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Natural Hazards and Earth System Sciences An interactive open-access journal of the European Geosciences Union
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Volume 15, issue 3 | Copyright

Special issue: Climate change, extreme events and hazards in the Mediterranean...

Nat. Hazards Earth Syst. Sci., 15, 527-535, 2015
https://doi.org/10.5194/nhess-15-527-2015
© Author(s) 2015. This work is distributed under
the Creative Commons Attribution 3.0 License.

Research article 11 Mar 2015

Research article | 11 Mar 2015

Long-term variability of storm surge frequency in the Venice Lagoon: an update thanks to 18th century sea level observations

F. Raicich F. Raicich
  • CNR, Istituto di Scienze Marine, Trieste, Italy

Abstract. Sea level observations made in the Venice Lagoon between 1751 and 1792 have been recovered, consisting of two time series of daily data on high and low waters in Venice and Chioggia. From comparisons with modern observations, the quality of the 18th century data appears to be good enough to allow a useful analysis. A composite time series of daily mean sea level is obtained by merging the 18th century data and 1872–2004 observations in Venice Punta della Salute. The absence of reliable information on vertical references prevents the connection of the two 18th century time series with each other and with modern observations. However, daily sea level anomalies relative to the mean sea level enable us to recognize storm surge events that appear to occur more frequently in the second half of the 18th century than in the late 19th and 20th centuries, particularly during the 1751–1769 period. The record-breaking storm surge of 4 November 1966 turns out to be a remarkable event even in comparison to the events extracted from the 18th century time series. Further work is required to fill the gap between the old and modern observations.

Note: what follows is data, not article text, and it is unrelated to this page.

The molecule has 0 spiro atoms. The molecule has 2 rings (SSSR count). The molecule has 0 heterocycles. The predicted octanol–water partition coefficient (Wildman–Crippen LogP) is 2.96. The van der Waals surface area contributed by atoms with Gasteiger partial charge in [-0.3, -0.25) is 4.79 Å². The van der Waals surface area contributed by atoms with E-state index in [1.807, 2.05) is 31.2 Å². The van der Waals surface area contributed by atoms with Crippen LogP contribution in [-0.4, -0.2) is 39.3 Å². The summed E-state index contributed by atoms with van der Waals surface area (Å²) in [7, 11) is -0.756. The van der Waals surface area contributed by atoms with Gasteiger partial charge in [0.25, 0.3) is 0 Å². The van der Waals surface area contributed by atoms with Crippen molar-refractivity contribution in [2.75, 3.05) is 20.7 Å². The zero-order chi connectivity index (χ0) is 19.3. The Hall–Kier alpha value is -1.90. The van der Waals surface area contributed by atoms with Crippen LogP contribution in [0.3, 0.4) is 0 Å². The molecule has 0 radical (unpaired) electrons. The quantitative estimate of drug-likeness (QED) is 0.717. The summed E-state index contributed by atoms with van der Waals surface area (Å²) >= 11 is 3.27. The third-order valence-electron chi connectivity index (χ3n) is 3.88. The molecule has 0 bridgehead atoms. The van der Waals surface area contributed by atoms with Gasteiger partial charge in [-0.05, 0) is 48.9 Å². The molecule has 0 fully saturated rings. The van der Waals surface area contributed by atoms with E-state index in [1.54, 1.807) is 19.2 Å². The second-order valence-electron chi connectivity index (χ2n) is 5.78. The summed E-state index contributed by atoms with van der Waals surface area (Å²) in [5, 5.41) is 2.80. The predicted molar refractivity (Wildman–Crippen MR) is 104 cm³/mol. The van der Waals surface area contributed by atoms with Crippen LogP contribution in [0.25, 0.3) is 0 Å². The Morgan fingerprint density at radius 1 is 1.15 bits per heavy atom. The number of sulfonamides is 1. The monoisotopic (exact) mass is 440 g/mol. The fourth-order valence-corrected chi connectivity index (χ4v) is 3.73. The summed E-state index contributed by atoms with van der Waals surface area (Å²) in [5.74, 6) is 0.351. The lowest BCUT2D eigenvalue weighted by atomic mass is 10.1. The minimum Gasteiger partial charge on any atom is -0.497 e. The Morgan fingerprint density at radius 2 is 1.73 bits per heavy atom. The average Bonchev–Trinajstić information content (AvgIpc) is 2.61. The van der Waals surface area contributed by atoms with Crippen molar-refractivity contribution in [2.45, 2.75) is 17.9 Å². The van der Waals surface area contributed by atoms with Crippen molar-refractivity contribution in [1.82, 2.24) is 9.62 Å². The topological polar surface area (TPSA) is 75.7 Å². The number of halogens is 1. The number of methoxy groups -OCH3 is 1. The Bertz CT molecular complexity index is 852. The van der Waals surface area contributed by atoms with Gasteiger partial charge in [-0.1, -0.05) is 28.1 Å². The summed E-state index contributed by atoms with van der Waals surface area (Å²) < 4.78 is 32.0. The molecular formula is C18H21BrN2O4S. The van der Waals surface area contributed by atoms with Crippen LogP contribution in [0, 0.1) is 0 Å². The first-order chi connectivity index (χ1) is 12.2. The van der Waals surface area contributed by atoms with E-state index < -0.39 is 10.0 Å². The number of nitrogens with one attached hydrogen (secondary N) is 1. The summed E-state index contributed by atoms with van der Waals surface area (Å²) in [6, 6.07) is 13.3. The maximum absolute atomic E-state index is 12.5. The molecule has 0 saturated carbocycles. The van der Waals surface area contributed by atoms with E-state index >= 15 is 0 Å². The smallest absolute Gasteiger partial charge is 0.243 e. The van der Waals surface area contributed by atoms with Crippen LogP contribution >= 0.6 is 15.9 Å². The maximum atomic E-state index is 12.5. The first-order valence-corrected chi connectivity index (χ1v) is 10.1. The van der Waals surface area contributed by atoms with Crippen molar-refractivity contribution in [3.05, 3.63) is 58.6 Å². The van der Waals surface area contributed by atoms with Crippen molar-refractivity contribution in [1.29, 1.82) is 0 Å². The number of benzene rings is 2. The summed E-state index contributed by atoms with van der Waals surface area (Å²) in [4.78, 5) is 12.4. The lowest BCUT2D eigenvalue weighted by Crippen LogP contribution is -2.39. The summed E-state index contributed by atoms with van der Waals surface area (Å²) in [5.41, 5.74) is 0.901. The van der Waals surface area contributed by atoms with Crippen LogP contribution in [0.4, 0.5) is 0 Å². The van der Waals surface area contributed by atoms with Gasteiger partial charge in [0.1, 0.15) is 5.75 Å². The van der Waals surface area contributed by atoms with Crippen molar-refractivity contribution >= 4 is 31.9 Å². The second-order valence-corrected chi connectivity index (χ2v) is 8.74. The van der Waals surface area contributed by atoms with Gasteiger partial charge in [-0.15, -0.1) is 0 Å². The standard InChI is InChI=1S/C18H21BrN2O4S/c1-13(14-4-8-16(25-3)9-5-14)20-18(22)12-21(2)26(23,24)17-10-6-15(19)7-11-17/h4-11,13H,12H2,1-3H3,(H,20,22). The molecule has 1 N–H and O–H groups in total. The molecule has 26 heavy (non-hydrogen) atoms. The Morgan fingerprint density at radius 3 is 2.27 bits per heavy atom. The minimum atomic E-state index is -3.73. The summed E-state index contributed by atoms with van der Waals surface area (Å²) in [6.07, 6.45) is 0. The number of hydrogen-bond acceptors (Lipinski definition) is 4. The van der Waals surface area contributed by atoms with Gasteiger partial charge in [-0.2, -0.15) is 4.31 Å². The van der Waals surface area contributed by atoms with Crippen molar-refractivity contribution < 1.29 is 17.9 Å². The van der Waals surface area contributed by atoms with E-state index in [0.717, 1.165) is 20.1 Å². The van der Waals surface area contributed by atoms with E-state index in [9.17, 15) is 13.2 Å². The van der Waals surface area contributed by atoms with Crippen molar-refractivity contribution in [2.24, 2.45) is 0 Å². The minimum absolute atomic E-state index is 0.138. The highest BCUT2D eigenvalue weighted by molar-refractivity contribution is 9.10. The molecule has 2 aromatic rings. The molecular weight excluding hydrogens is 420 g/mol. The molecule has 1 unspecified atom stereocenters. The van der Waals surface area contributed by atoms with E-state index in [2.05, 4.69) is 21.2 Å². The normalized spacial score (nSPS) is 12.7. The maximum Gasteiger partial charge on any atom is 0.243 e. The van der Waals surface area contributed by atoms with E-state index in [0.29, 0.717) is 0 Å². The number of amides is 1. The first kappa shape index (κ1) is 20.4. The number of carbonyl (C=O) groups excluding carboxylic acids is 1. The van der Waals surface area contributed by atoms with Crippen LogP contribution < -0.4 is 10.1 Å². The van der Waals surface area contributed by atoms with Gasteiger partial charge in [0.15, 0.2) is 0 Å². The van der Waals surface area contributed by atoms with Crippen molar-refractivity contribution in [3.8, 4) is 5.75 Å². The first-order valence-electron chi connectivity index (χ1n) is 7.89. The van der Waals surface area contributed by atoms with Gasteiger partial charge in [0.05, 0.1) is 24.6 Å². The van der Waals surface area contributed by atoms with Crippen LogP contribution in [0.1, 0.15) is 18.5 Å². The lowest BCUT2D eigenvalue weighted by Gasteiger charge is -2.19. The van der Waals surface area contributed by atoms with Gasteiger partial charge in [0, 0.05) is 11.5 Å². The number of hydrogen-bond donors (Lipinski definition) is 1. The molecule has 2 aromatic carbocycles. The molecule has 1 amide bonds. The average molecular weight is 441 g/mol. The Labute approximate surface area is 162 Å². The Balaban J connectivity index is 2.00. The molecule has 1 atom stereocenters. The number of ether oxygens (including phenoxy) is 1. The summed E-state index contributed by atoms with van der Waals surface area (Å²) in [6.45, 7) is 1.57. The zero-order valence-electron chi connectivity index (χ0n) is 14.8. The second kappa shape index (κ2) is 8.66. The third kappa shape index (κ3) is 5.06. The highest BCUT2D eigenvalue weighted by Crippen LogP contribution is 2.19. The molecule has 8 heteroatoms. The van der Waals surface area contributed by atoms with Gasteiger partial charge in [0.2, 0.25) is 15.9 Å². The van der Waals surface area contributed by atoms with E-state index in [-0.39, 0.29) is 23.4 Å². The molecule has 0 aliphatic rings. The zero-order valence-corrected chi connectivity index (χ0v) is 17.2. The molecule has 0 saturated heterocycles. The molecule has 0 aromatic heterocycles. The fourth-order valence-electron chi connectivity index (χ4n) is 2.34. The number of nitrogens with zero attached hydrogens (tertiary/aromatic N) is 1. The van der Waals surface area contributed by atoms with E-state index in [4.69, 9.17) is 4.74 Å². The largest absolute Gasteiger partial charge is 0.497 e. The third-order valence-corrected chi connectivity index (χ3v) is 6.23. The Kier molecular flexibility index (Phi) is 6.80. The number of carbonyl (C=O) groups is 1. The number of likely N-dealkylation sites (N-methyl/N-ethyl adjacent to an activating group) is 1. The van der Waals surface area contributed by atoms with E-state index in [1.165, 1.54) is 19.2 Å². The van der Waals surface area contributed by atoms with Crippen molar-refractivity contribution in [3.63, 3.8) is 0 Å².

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Daily sea level data of the Venice Lagoon observed in the 18th century allow us to obtain a composite the time series of sea level anomalies relative to the mean sea level, spanning 1751--1769 and 1872--2004. From these data the frequency of remarkable storm surges is estimated. They appear to be more frequent in the second half of the 18th century than in the late 19th and 20th centuries. The historical flood on 4 November 1966 turns out to be the most severe during the entire period.
Daily sea level data of the Venice Lagoon observed in the 18th century allow us to obtain a...
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